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Effect of Long-Term Classical Ballet Dance Training on Postactivation Depression of the Soleus Hoffmann-Reflex

Hiroki Obata, GeeHee Kim, Tetsuya Ogawa, Hirofumi Sekiguchi, and Kimitaka Nakazawa

Classical ballet dancing is a good model for studying the long-term activity-dependent plasticity of the central nervous system in humans, as it requires unique ankle movements to maintain ballet postures. The purpose of this study was to investigate whether postactivation depression is changed through long-term specific motor training. Eight ballet dancers and eight sedentary subjects participated in this study. The soleus Hoffmann reflexes were elicited at after the completion of a slow, passive dorsiflexion of the ankle. The results demonstrated that the depression of the soleus Hoffmann reflex (i.e., postactivation depression) was larger in classical ballet dancers than in sedentary subjects at two poststretch intervals. This suggests that the plastic change through long-term specific motor training is also expressed in postactivation depression of the soleus Hoffmann reflex. Increased postactivation depression would strengthen the supraspinal control of the plantarflexors and may contribute to fine ankle movements in classical ballet dancers.

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Target Constraints Influence Locomotion Pattern to the First Hurdle

Athanasia Smirniotou, Flora Panteli, and Apostolos Theodorou

The study examined to what extent the manipulation of hurdle height (0.76-m hurdle, low hurdle 0.50 m, and white stripe) would affect visual regulation strategies and kinematic reorganization when approaching the first hurdle. In addition, the impact of constraints as a training tool in terms of creating movement patterns functional for and representative of competitive movement models was assessed. The approach phase to the first hurdle of 13 physical education students with no previous experience in hurdling was video recorded and analyzed. Emergence of different footfall variability curves and movement coordination patterns suggests that participants interact differently with features of the performance context. Contrary to the white stripe, the hurdle height required participants to initiate regulation and distribute adjustments over a larger number of steps, and afforded the preparation for takeoff in order to clear the hurdle. In task design, manipulation of task constraints should offer valuable information regarding the dynamics of movement.

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Volume 26 (2022): Issue 1 (Jan 2022)

Open access

Effect of Object Texture and Weight on Ipsilateral Corticospinal Influences During Bimanual Holding in Humans

Laura Duval, Lei Zhang, Anne-Sophie Lauzé, Yu Q. Zhu, Dorothy Barthélemy, Numa Dancause, Mindy F. Levin, and Anatol G. Feldman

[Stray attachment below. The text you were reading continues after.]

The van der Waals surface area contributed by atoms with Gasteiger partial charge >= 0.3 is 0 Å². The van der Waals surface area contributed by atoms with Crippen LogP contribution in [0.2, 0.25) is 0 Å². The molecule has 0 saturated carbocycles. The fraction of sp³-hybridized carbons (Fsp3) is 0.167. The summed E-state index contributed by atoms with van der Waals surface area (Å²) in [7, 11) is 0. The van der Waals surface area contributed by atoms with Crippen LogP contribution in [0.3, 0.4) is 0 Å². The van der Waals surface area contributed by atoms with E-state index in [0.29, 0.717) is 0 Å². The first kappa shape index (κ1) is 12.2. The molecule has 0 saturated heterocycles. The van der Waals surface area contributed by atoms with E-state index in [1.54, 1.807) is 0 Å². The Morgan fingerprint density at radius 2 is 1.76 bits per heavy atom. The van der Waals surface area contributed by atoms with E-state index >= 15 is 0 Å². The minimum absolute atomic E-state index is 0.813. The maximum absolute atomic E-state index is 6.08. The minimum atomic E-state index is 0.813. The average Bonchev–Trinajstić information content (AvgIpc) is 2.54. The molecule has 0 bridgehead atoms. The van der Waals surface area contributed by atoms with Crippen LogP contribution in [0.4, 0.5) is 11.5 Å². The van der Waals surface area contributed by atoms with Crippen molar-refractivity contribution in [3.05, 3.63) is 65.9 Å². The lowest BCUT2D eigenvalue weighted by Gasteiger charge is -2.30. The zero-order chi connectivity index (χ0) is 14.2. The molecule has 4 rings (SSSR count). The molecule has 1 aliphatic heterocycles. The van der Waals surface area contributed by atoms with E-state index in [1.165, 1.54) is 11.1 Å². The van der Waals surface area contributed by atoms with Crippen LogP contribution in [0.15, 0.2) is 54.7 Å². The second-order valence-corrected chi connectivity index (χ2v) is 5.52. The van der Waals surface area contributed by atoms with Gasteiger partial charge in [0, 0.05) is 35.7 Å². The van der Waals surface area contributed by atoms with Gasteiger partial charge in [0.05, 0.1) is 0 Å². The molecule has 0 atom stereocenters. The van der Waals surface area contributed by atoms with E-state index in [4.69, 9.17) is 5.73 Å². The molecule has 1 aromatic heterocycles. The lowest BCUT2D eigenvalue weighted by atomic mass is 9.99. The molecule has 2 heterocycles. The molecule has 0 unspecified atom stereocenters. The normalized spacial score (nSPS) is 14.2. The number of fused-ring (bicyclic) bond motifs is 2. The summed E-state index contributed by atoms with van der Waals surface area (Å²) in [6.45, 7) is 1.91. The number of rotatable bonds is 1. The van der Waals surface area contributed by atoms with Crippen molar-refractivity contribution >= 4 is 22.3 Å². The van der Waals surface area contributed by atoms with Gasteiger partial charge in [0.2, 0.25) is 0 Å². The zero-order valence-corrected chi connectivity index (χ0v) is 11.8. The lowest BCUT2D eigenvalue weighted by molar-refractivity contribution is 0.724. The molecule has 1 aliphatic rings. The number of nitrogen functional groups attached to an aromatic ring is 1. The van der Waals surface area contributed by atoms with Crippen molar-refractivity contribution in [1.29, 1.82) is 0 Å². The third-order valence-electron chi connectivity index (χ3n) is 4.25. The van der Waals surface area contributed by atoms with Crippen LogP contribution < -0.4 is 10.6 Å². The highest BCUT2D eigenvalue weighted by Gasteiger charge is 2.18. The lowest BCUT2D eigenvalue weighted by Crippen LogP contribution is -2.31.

We tested the hypothesis that the ipsilateral corticospinal system, like the contralateral corticospinal system, controls the threshold muscle length at which wrist muscles and the stretch reflex begin to act during holding tasks. Transcranial magnetic stimulation was applied over the right primary motor cortex in 21 healthy subjects holding a smooth or coarse block between the hands. Regardless of the lifting force, motor evoked potentials in right wrist flexors were larger for the smooth block. This result was explained based on experimental evidence that motor actions are controlled by shifting spatial stretch reflex thresholds. Thus, the ipsilateral corticospinal system is involved in threshold position control by modulating facilitatory influences of hand skin afferents on motoneurons of wrist muscles during bimanual object manipulation.

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Implications of Optimal Feedback Control Theory for Sport Coaching and Motor Learning: A Systematic Review

Steven van Andel, Robin Pieper, Inge Werner, Felix Wachholz, Maurice Mohr, and Peter Federolf

Best practice in skill acquisition has been informed by motor control theories. The main aim of this study is to screen existing literature on a relatively novel theory, Optimal Feedback Control Theory (OFCT), and to assess how OFCT concepts can be applied in sports and motor learning research. Based on 51 included studies with on average a high methodological quality, we found that different types of training seem to appeal to different control processes within OFCT. The minimum intervention principle (founded in OFCT) was used in many of the reviewed studies, and further investigation might lead to further improvements in sport skill acquisition. However, considering the homogenous nature of the tasks included in the reviewed studies, these ideas and their generalizability should be tested in future studies.